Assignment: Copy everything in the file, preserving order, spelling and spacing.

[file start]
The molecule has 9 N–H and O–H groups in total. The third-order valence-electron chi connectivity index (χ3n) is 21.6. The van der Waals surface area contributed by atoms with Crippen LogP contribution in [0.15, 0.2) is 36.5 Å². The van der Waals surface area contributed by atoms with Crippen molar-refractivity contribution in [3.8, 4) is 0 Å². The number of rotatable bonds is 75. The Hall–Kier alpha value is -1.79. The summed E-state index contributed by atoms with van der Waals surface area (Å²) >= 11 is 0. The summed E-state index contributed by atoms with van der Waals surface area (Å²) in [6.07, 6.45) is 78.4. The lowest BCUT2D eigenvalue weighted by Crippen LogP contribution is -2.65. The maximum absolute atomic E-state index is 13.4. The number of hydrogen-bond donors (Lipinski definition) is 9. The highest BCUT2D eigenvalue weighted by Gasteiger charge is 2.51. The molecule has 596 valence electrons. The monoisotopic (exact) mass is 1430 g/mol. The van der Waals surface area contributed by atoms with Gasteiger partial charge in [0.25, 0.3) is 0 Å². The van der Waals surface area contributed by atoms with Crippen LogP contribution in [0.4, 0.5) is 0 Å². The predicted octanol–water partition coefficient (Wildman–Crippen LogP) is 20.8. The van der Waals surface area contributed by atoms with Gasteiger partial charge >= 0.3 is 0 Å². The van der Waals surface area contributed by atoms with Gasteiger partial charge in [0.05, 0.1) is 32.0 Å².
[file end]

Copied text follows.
The molecule has 9 N–H and O–H groups in total. The third-order valence-electron chi connectivity index (χ3n) is 21.6. The van der Waals surface area contributed by atoms with Crippen LogP contribution in [0.15, 0.2) is 36.5 Å². The van der Waals surface area contributed by atoms with Crippen molar-refractivity contribution in [3.8, 4) is 0 Å². The number of rotatable bonds is 75. The Hall–Kier alpha value is -1.79. The summed E-state index contributed by atoms with van der Waals surface area (Å²) >= 11 is 0. The summed E-state index contributed by atoms with van der Waals surface area (Å²) in [6.07, 6.45) is 78.4. The lowest BCUT2D eigenvalue weighted by Crippen LogP contribution is -2.65. The maximum absolute atomic E-state index is 13.4. The number of hydrogen-bond donors (Lipinski definition) is 9. The highest BCUT2D eigenvalue weighted by Gasteiger charge is 2.51. The molecule has 596 valence electrons. The monoisotopic (exact) mass is 1430 g/mol. The van der Waals surface area contributed by atoms with Gasteiger partial charge in [0.25, 0.3) is 0 Å². The van der Waals surface area contributed by atoms with Crippen LogP contribution in [0.4, 0.5) is 0 Å². The predicted octanol–water partition coefficient (Wildman–Crippen LogP) is 20.8. The van der Waals surface area contributed by atoms with Gasteiger partial charge >= 0.3 is 0 Å². The van der Waals surface area contributed by atoms with Gasteiger partial charge in [0.05, 0.1) is 32.0 Å².